Thursday, August 31, 2006

Your Body is a Temple

Oh boy, oh boy. Please check out this article from the Washington Post about faith-based clinics. (Click on above title for link.) Their premise is that they do not provide birth control pills or devices, abortions, or fertility treatments since these practices are contrary to their beliefs. So, women who frequent this clinic are taught natural fertility management--which I have absolutely nothing against (I even own a book on it)-- in order to control the size of their families. (Wonder what happens to infertile couples? Guess they just have to adopt. Or is that against god's will, too?)

Sure, these doctors have joined together with the sole purpose of creating a place where women with the same beliefs as theirs will be comfortable and they attempt to make their principles clear. But what about all the other women who seek birth control and are refused? They are not even referred to an outside doctor because that would be encouraging methods that the Christian docs don't support. Yikes! How can the patient's needs be refused by a doctor? By separating themselves from mainstream medicine, are such doctors contributing to the shortage of medical professionals? I suppose they only treat married women, too. Talk about closing one's eyes to reality.

These doctors and their church supporters claim that women going to non-member gynecologists find themselves ridiculed for not wanting to use prescription birth control. I find that hard to swallow. A choice is a choice. My doctor respects my choice to use the method that matches my desires and values, and only feels obligated to discuss statistical data and reported side effects. The final choice remains mine.

Whew, I'm all in a tizzy. I think what irks me most is that such practices are based on religion. One more way we divide ourselves and place only some of us on that higher moral pedestal.


At August 31, 2006 4:30 PM, Anonymous Anne said...

Found your blog off of the Washington Post article.

I went to this practice for prenatal care and for the delivery of my daughter. I found them because Dr. Bruchalski is one of the leading medical experts on the treatments of Polycystic Ovarian Syndrome and actually was able to help me conceive naturally. I was very frustrated after seeing a series of OBGYN's that told me the only treament for PCOS was birth control pills, clomid and invitro fertilization. My research told me different -- but none of the doctors I saw was willing to put me on the necessary medication to allow me to conceive naturally.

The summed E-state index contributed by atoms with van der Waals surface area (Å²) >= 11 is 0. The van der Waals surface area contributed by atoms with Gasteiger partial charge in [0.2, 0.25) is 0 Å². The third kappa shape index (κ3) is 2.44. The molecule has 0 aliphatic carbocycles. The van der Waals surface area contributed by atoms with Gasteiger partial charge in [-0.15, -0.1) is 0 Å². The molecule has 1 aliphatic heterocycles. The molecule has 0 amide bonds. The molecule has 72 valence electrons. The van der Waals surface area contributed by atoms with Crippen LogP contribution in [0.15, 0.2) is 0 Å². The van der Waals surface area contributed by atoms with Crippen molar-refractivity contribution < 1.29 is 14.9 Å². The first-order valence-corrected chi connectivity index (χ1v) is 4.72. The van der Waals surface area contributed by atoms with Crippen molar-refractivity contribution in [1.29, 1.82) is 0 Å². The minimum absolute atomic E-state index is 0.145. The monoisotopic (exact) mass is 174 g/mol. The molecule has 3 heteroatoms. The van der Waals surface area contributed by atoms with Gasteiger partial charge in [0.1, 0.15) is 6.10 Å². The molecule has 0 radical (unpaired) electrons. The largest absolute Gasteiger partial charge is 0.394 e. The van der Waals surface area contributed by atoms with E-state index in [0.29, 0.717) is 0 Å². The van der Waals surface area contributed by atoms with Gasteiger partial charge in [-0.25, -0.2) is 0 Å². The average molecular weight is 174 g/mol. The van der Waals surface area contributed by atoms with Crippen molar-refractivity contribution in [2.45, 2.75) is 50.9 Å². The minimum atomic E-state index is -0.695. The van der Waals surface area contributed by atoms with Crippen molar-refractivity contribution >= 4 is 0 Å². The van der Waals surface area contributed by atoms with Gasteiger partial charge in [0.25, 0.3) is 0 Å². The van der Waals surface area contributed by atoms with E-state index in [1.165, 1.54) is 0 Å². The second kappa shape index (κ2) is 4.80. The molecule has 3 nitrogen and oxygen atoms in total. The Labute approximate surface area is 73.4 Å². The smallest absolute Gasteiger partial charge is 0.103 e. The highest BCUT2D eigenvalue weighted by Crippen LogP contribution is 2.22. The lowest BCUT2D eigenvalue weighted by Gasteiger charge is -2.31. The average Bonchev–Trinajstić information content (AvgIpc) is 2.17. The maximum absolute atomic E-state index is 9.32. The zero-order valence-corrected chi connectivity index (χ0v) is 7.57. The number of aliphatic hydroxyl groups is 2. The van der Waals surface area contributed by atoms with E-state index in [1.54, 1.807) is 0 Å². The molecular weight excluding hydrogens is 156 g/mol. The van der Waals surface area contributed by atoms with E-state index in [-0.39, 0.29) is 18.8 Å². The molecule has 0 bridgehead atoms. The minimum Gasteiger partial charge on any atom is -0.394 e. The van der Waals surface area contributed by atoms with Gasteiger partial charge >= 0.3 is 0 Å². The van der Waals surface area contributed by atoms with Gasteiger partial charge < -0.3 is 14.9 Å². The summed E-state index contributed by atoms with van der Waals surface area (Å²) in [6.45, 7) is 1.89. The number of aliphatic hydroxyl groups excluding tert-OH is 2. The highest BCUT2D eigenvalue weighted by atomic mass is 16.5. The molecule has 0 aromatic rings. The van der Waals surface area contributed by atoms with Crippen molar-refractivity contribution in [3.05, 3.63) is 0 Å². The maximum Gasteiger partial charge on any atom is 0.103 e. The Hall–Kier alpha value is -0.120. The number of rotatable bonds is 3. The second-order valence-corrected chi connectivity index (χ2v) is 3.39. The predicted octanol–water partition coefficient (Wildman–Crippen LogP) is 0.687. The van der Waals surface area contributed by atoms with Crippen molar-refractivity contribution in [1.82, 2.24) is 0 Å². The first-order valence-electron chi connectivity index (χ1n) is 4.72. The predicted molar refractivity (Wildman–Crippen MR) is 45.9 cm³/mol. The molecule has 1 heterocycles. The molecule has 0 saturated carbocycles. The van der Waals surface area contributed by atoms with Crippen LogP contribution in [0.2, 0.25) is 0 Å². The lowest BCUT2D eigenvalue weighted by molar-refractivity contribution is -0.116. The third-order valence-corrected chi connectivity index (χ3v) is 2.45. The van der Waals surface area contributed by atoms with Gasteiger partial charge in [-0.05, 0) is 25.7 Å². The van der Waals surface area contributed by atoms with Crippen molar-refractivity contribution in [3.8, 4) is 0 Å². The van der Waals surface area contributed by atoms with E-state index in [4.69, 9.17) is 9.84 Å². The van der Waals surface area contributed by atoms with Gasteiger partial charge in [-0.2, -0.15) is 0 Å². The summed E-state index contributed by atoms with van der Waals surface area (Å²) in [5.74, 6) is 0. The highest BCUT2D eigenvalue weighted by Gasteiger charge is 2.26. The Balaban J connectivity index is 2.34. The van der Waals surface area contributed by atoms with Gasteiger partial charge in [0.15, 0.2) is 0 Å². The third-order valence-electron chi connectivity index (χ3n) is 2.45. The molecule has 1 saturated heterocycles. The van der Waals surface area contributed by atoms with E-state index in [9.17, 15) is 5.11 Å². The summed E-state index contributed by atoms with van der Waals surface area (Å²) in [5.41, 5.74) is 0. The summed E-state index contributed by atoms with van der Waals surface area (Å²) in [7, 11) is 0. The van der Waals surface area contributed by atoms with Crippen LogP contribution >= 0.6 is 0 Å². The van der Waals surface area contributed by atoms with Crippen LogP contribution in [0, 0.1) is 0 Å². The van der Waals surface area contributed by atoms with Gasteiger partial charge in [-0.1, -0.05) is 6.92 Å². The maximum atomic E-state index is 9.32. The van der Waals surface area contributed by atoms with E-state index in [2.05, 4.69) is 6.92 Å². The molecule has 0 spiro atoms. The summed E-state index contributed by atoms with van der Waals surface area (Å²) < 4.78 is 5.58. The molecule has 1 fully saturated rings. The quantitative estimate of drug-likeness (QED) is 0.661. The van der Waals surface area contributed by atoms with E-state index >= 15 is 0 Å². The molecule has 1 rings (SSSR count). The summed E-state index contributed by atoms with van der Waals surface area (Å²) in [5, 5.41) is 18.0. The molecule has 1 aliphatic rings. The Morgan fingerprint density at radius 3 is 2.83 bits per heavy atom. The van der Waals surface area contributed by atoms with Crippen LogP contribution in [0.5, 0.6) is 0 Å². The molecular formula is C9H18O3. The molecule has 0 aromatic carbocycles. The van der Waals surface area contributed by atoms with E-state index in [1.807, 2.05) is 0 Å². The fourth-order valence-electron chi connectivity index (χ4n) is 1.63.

Whether you agree with their "religion" or not, you can't deny that the people that work in this office are some of the most kind and gentle people in the world. I have never felt more at ease with an OBGYN ever.

Now, to your point about what are infertile couples supposed to do...well certainly they are proponents of adoption. They won't perform invitro, but you're welcome to choose another doctor if you don't agree with that stance. Also, when you call for an initial appointment, they tell you right up front that they don't prescribe birth control, don't perform abortions or invitro fertilization and then they ask if you still want to make an appointment. So, you make your choice up front.

There are thousands of OBGYN's in the DC metro area. It is always your choice as to which doctor you want to see. If you don't agree with their precepts, there are plenty of doctors that will prescribe what and do what you want.

At August 31, 2006 4:45 PM, Anonymous Anonymous said...

I also go to this clinic and am very thankful I found it. The clinic is very upfront about its position on contraception or abortion. Why shouldn't I have the choice to go to a practitioner who shares my beliefs about medical ethics?

At August 31, 2006 6:33 PM, Blogger katake said...

I suppose I should clarify my position a bit. I live in Canada, though was born and raised in the U.S., so I'm used to socialized medicine but also understand the U.S. system. A medical practice based on religious beliefs here would probably not mesh at all with government-provided health care--where all services are available to all people. Because I believe in this system, I feel that doctors should inform patients of all choices available to them, not only those they support. I also speak from a city where we have a shortage of medical practitioners, so further separation from general availability would limit access here. I honestly don't know if there are doctor shortages there.
*I appreciate the cool-headed responses that were written here, since this is certainly a contentious issue.


Post a Comment

<< Home